Raul Clement
Space Roosters!

The aliens landed outside his hospital window. He had been staring out the window, unable to sleep, when the blue light atomic-blasted the sky. It cast a conical spotlight, widening, descending.
Is this it? he thought. The end result to all this senseless cruelty?
He had been in the hospital for a week. Three months earlier, his skin began yellowing and he wasn’t able to eat. He suspected hepatitis, having just been to his daughter’s wedding, where a hundred people shared close quarters in the woods for three days. But the doctor’s visit revealed pancreatic cancer. He had two to four months to live at its current progression.
There were a few things to be done. Nothing would save his life, but he could prolong it and stave off suffering. An immediate necessity was to insert something called a stent in his bile duct, where the tumor had obstructed passage and was causing the poor digestion and jaundice. The operation was a success, and he felt better.
While inserting the stent, the surgeon was able to examine the tumor and decided it might be operable. This, she said, would add at least two years to his life, and in some cases, as many as five. At sixty-eight years old, this felt like an enormous blessing. For the surgery to be possible, he would need to undergo a short round of chemotherapy—just enough to shrink the tumor: three to four weeks. Though he didn’t want to grasp at miracle cures, it sounded promising. He agreed, if mostly to appease his wife and daughter.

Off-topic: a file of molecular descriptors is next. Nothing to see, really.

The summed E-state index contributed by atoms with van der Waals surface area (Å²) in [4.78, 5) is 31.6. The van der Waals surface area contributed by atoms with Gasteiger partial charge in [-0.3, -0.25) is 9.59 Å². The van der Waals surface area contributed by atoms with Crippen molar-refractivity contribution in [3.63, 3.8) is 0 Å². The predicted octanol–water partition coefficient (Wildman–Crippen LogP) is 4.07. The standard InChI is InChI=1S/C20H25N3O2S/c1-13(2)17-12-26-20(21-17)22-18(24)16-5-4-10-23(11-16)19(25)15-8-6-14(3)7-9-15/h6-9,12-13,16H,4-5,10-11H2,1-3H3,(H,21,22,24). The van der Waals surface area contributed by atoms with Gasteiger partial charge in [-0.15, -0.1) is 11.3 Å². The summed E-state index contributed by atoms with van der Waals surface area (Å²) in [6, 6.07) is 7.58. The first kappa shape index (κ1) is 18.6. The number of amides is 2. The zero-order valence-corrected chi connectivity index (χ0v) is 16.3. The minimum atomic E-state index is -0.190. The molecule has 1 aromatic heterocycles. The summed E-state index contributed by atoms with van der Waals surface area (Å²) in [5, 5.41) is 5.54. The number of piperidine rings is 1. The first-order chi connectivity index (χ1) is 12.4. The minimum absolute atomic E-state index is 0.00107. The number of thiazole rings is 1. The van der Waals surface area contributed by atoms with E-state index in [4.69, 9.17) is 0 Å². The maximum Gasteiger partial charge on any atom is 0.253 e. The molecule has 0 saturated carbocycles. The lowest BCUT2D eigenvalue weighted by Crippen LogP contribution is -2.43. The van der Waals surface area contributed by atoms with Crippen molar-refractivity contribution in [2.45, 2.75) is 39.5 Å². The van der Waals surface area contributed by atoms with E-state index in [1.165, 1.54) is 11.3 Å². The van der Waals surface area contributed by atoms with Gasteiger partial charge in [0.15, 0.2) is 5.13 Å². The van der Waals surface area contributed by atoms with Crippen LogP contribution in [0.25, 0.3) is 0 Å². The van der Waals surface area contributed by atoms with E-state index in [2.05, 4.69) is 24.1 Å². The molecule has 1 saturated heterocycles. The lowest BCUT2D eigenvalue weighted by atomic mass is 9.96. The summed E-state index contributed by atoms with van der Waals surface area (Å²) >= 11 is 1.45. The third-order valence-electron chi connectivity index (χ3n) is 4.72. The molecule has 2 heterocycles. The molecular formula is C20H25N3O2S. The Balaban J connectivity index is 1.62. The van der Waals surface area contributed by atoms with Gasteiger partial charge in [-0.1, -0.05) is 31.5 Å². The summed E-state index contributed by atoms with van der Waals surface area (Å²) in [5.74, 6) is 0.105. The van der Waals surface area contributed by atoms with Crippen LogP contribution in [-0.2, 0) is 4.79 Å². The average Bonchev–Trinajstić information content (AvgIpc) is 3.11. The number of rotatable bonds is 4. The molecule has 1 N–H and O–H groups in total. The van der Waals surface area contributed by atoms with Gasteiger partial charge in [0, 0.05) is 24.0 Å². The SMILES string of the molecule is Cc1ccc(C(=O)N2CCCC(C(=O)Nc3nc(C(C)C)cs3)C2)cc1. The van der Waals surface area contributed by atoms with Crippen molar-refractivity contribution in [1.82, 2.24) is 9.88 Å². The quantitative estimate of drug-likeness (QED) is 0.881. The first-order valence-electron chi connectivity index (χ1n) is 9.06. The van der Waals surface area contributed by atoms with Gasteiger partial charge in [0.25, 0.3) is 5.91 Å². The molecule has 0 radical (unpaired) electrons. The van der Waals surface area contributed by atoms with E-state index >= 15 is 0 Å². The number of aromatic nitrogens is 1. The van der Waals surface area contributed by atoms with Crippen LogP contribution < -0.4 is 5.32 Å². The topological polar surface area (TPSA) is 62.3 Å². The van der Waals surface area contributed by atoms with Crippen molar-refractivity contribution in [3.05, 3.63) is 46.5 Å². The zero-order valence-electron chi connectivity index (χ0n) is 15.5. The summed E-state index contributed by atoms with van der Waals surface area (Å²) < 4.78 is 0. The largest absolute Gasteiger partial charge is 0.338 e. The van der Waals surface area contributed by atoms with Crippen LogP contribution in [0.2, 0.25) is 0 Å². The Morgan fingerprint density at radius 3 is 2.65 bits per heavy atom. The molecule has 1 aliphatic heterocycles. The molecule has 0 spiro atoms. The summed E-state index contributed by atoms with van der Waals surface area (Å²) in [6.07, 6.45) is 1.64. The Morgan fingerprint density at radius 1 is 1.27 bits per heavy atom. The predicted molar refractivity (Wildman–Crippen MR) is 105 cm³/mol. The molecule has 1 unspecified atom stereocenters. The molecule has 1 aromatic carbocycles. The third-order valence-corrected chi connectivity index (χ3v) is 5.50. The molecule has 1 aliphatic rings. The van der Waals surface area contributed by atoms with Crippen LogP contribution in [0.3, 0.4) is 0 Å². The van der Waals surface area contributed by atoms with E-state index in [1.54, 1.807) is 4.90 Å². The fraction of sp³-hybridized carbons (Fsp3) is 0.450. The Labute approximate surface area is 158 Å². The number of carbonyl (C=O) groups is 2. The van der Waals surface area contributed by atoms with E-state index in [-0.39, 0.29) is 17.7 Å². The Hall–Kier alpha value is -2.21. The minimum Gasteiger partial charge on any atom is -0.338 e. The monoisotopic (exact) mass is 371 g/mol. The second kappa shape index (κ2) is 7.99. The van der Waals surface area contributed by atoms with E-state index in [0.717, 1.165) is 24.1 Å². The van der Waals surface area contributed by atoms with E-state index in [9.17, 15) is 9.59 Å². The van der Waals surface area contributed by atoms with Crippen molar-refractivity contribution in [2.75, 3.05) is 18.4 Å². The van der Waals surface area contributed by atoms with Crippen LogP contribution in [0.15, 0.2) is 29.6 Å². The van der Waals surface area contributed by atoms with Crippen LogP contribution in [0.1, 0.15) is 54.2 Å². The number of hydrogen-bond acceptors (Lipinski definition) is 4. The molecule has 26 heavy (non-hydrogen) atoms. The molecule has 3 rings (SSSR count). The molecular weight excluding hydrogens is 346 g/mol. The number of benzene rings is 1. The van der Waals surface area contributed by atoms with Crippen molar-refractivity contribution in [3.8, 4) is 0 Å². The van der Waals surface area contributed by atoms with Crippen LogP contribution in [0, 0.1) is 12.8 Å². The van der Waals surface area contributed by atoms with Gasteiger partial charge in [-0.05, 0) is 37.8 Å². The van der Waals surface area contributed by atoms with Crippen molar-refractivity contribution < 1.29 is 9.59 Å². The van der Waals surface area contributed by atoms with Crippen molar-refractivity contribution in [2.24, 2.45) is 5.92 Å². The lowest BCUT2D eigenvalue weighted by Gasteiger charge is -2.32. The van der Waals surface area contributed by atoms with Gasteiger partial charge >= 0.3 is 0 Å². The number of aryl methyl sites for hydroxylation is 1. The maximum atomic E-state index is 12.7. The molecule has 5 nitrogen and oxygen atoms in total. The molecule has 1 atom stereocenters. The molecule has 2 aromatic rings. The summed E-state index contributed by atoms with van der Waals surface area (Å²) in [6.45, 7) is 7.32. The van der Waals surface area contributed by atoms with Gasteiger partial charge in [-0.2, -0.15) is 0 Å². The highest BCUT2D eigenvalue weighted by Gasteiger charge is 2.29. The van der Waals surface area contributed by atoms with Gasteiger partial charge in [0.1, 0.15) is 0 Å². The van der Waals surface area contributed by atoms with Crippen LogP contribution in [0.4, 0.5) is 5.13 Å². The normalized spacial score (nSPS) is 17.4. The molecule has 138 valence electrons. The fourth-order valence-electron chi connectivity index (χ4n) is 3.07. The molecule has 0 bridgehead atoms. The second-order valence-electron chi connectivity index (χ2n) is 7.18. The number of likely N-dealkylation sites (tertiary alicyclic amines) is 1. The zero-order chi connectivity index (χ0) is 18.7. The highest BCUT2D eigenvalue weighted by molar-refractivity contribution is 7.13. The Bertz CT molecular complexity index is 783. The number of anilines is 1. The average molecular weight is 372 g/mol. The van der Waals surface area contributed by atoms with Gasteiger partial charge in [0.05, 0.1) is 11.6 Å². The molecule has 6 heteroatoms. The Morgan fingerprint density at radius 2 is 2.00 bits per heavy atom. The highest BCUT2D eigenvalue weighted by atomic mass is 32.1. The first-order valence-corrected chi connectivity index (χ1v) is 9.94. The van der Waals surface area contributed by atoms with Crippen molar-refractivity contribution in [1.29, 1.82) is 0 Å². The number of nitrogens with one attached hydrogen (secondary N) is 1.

After the chemo, he was one week away from having surgery when his temperature spiked and he began vomiting. The area around his stent had become infected with a form of strep. The surgeon cleaned it out, but the infection had spread to his heart and lungs. He would have to remain in the hospital until it cleared. His surgery was postponed.
His wife stayed the first night with him, her body curled kidney-bean-like in an armchair. It was good having her there, hearing the regular high wheeze of her snore, but the comfort was somewhat negated by an awareness of his selfishness. Hospitals are not places for the healthy.
The next night he told her to go home.
“What if something happens in the middle of the night?” she asked. “I feel so useless at the house. I’m cleaning all the time. And the bed is lopsided without you.”
His hand rested in her lap. She massaged the skin between his fingers.
“Let me at least wash you before I leave,” she suggested.
“That’s what the nurses are for.”
That was a wounding thing to say, but necessary. There was an ascetic pleasure in the emptiness of the room after she left. He was alone with his suffering. He imagined monks in mountain temples felt like this—the bitter joy of renunciation.

So here he was. The fever had abated, but he was not entirely lucid. The shadows and light of his room undulated like sea-phantoms. He was constantly thirsty. The blankets were starchy and too-thin-too-thick. Tomorrow, his daughter would fly in to visit. But he was alone now.
Outside his window was a big field. He thought it was odd that there was an empty field so close to a hospital. Did the hospital own the property? Did they plan on expanding their facilities? At night, the woods beyond jutted with toothy menace. He asked the nurses about the field, but they didn’t know and lacked his curiosity.